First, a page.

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India lands on the Moon’s south pole, close to the moon water needed for future astronaut missions

Discovery of Water on the Moon

The possibility of water on the moon has been a topic of speculation since the 1960s. While initial samples from the Apollo missions appeared dry, subsequent research in 2008 and 2009 found evidence of water. For instance, in 2008, Brown University researchers discovered hydrogen inside tiny beads of volcanic glass from lunar samples. In 2009, a NASA instrument aboard India’s Chandrayaan-1 probe detected water on the moon’s surface.

Significance of Frozen Water

The presence of frozen water on the moon is seen as crucial for several reasons:

  • Moon Colony: It can support the establishment of a moon colony.
  • Lunar Mining: Water is a valuable resource for potential lunar mining operations.
  • Missions to Mars: The presence of water can aid in potential missions to Mars.

Challenges of the Moon’s South Pole

The south pole of the moon presents unique challenges for landing missions. It is filled with craters and deep trenches, making it a tricky landing spot. Russia’s Luna-25 craft, which was scheduled to land on the south pole, crashed during its approach. Both the US and China have planned missions to this region.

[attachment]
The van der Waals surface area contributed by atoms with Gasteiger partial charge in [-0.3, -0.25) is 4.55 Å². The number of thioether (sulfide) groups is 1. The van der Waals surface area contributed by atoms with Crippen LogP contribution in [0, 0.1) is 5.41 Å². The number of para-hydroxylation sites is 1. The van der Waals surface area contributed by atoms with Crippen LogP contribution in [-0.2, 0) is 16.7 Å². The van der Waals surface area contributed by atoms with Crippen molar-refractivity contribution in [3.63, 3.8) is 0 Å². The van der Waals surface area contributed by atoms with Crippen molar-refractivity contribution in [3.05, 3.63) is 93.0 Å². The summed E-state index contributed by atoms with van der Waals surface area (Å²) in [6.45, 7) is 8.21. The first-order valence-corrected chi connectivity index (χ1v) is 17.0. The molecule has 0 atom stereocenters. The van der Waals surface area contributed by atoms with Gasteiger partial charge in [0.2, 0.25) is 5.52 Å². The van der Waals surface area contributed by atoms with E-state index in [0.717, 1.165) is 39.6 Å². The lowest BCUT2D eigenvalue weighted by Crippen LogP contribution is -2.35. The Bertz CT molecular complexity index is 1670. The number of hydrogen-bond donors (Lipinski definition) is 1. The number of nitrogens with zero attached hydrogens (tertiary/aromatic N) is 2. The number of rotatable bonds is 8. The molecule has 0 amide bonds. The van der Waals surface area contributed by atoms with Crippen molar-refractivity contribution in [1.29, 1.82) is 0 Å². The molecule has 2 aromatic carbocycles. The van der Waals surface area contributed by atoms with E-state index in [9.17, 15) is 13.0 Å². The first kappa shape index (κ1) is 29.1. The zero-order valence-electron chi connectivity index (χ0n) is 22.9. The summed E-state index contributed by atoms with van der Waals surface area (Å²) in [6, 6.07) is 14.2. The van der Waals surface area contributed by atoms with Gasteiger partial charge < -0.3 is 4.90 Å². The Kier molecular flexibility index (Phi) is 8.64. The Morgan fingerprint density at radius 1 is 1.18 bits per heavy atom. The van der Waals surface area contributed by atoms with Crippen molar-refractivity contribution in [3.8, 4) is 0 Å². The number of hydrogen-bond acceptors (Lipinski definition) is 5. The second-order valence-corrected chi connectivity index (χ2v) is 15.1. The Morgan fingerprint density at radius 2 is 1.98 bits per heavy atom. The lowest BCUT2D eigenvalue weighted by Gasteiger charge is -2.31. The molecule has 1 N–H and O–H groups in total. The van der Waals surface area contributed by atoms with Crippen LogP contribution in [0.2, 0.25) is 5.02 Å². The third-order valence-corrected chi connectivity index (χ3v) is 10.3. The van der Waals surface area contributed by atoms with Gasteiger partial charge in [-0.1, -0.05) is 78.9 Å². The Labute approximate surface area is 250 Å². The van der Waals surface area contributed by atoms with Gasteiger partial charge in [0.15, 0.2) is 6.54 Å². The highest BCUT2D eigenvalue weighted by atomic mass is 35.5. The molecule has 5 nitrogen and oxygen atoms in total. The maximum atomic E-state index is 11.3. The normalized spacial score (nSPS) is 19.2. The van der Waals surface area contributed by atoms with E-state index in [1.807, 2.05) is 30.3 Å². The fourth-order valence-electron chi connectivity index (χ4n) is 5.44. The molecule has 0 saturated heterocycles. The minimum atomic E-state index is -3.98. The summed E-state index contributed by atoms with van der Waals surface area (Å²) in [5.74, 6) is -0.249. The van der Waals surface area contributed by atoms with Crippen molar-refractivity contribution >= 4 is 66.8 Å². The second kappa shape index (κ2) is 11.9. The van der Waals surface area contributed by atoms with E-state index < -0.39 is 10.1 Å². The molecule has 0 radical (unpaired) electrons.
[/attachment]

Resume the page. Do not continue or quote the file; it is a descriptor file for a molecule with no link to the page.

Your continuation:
Successful Landing

The Vikram lander, a component of India’s Chandrayaan-3 mission, successfully landed on the moon’s south pole. This achievement was met with cheers and applause in the control room, marking a significant milestone for India in space exploration.

India’s successful landing has positioned the country as a major player in the global space race. India is now the fourth country, after the US, China, and the former Soviet Union, to achieve a controlled landing on the moon. The choice of the moon’s poles, a more challenging landing site than the equator, adds to the significance of this accomplishment.

Economic Implications

The successful landing enhances India’s profile in the global space market. India has been moving towards privatizing its rocket launches and aims to expand its share in the global launch market significantly in the coming decade. The country’s reputation as a low-cost provider of space launch services will likely aid this ambition. The global space launch market is projected to grow from $9 billion this year to over $20 billion by 2030.

Major space agencies, including NASA, the European Space Agency, Russia, and China, are planning returns to the moon. This suggests potential collaborative opportunities in lunar exploration and habitation.


India moon landing: A first in lunar exploration

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